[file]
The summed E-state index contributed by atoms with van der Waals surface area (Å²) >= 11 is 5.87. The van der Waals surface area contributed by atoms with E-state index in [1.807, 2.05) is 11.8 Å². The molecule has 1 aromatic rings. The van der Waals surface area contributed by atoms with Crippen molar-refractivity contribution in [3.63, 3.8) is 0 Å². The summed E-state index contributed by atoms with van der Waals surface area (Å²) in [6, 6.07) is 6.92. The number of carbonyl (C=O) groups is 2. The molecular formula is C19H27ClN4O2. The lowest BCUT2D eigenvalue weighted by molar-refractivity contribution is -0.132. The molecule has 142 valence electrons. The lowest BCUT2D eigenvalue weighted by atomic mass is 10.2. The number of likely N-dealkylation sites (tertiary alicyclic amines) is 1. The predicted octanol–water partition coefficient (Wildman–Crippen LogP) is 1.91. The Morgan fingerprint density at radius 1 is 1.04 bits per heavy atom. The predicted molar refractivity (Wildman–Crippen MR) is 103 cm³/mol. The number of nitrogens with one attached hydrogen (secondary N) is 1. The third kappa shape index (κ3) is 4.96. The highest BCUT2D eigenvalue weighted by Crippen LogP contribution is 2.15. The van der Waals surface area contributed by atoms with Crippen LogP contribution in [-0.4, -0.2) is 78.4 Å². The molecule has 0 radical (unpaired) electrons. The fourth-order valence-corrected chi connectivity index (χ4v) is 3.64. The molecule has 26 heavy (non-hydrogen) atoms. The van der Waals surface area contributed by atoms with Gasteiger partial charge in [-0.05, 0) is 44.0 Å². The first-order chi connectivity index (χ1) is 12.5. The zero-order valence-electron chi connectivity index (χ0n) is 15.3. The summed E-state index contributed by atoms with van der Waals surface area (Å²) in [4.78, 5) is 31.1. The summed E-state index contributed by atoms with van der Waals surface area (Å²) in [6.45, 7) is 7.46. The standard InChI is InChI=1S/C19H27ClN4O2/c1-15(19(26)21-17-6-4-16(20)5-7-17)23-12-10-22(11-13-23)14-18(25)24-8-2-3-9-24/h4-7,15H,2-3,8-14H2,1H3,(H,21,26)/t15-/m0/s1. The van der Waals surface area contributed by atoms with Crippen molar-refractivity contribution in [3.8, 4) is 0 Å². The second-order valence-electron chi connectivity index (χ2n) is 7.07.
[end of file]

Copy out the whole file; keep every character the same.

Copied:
The summed E-state index contributed by atoms with van der Waals surface area (Å²) >= 11 is 5.87. The van der Waals surface area contributed by atoms with E-state index in [1.807, 2.05) is 11.8 Å². The molecule has 1 aromatic rings. The van der Waals surface area contributed by atoms with Crippen molar-refractivity contribution in [3.63, 3.8) is 0 Å². The summed E-state index contributed by atoms with van der Waals surface area (Å²) in [6, 6.07) is 6.92. The number of carbonyl (C=O) groups is 2. The molecular formula is C19H27ClN4O2. The lowest BCUT2D eigenvalue weighted by molar-refractivity contribution is -0.132. The molecule has 142 valence electrons. The lowest BCUT2D eigenvalue weighted by atomic mass is 10.2. The number of likely N-dealkylation sites (tertiary alicyclic amines) is 1. The predicted octanol–water partition coefficient (Wildman–Crippen LogP) is 1.91. The Morgan fingerprint density at radius 1 is 1.04 bits per heavy atom. The predicted molar refractivity (Wildman–Crippen MR) is 103 cm³/mol. The number of nitrogens with one attached hydrogen (secondary N) is 1. The third kappa shape index (κ3) is 4.96. The highest BCUT2D eigenvalue weighted by Crippen LogP contribution is 2.15. The van der Waals surface area contributed by atoms with Crippen LogP contribution in [-0.4, -0.2) is 78.4 Å². The molecule has 0 radical (unpaired) electrons. The fourth-order valence-corrected chi connectivity index (χ4v) is 3.64. The molecule has 26 heavy (non-hydrogen) atoms. The van der Waals surface area contributed by atoms with Gasteiger partial charge in [-0.05, 0) is 44.0 Å². The first-order chi connectivity index (χ1) is 12.5. The zero-order valence-electron chi connectivity index (χ0n) is 15.3. The summed E-state index contributed by atoms with van der Waals surface area (Å²) in [4.78, 5) is 31.1. The summed E-state index contributed by atoms with van der Waals surface area (Å²) in [6.45, 7) is 7.46. The standard InChI is InChI=1S/C19H27ClN4O2/c1-15(19(26)21-17-6-4-16(20)5-7-17)23-12-10-22(11-13-23)14-18(25)24-8-2-3-9-24/h4-7,15H,2-3,8-14H2,1H3,(H,21,26)/t15-/m0/s1. The van der Waals surface area contributed by atoms with Crippen molar-refractivity contribution in [3.8, 4) is 0 Å². The second-order valence-electron chi connectivity index (χ2n) is 7.07.